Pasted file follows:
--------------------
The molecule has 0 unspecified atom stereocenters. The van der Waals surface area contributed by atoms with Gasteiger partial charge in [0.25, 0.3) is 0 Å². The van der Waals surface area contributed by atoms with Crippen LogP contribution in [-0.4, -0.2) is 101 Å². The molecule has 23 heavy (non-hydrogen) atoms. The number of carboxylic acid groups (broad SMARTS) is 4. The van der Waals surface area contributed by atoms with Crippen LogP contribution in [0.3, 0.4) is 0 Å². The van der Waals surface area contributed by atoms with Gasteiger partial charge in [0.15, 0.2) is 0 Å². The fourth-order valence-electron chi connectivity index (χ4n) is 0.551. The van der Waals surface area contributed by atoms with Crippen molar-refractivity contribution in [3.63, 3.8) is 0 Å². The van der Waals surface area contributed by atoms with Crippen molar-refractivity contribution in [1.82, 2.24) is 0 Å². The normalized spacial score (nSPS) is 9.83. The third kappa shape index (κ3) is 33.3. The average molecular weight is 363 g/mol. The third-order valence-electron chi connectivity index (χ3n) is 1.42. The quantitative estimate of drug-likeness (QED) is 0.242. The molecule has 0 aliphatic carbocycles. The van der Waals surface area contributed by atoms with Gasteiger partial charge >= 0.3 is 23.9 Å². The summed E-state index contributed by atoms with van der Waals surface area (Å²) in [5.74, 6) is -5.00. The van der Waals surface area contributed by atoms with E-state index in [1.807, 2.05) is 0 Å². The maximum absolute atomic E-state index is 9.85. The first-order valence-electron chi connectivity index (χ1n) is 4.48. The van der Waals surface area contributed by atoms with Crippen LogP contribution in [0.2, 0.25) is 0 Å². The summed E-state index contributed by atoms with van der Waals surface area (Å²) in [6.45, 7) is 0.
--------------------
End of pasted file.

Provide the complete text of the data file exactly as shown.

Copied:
The molecule has 0 unspecified atom stereocenters. The van der Waals surface area contributed by atoms with Gasteiger partial charge in [0.25, 0.3) is 0 Å². The van der Waals surface area contributed by atoms with Crippen LogP contribution in [-0.4, -0.2) is 101 Å². The molecule has 23 heavy (non-hydrogen) atoms. The number of carboxylic acid groups (broad SMARTS) is 4. The van der Waals surface area contributed by atoms with Crippen LogP contribution in [0.3, 0.4) is 0 Å². The van der Waals surface area contributed by atoms with Gasteiger partial charge in [0.15, 0.2) is 0 Å². The fourth-order valence-electron chi connectivity index (χ4n) is 0.551. The van der Waals surface area contributed by atoms with Crippen molar-refractivity contribution in [3.63, 3.8) is 0 Å². The van der Waals surface area contributed by atoms with Crippen molar-refractivity contribution in [1.82, 2.24) is 0 Å². The normalized spacial score (nSPS) is 9.83. The third kappa shape index (κ3) is 33.3. The average molecular weight is 363 g/mol. The third-order valence-electron chi connectivity index (χ3n) is 1.42. The quantitative estimate of drug-likeness (QED) is 0.242. The molecule has 0 aliphatic carbocycles. The van der Waals surface area contributed by atoms with Gasteiger partial charge >= 0.3 is 23.9 Å². The summed E-state index contributed by atoms with van der Waals surface area (Å²) in [5.74, 6) is -5.00. The van der Waals surface area contributed by atoms with E-state index in [1.807, 2.05) is 0 Å². The maximum absolute atomic E-state index is 9.85. The first-order valence-electron chi connectivity index (χ1n) is 4.48. The van der Waals surface area contributed by atoms with Crippen LogP contribution in [0.2, 0.25) is 0 Å². The summed E-state index contributed by atoms with van der Waals surface area (Å²) in [6.45, 7) is 0.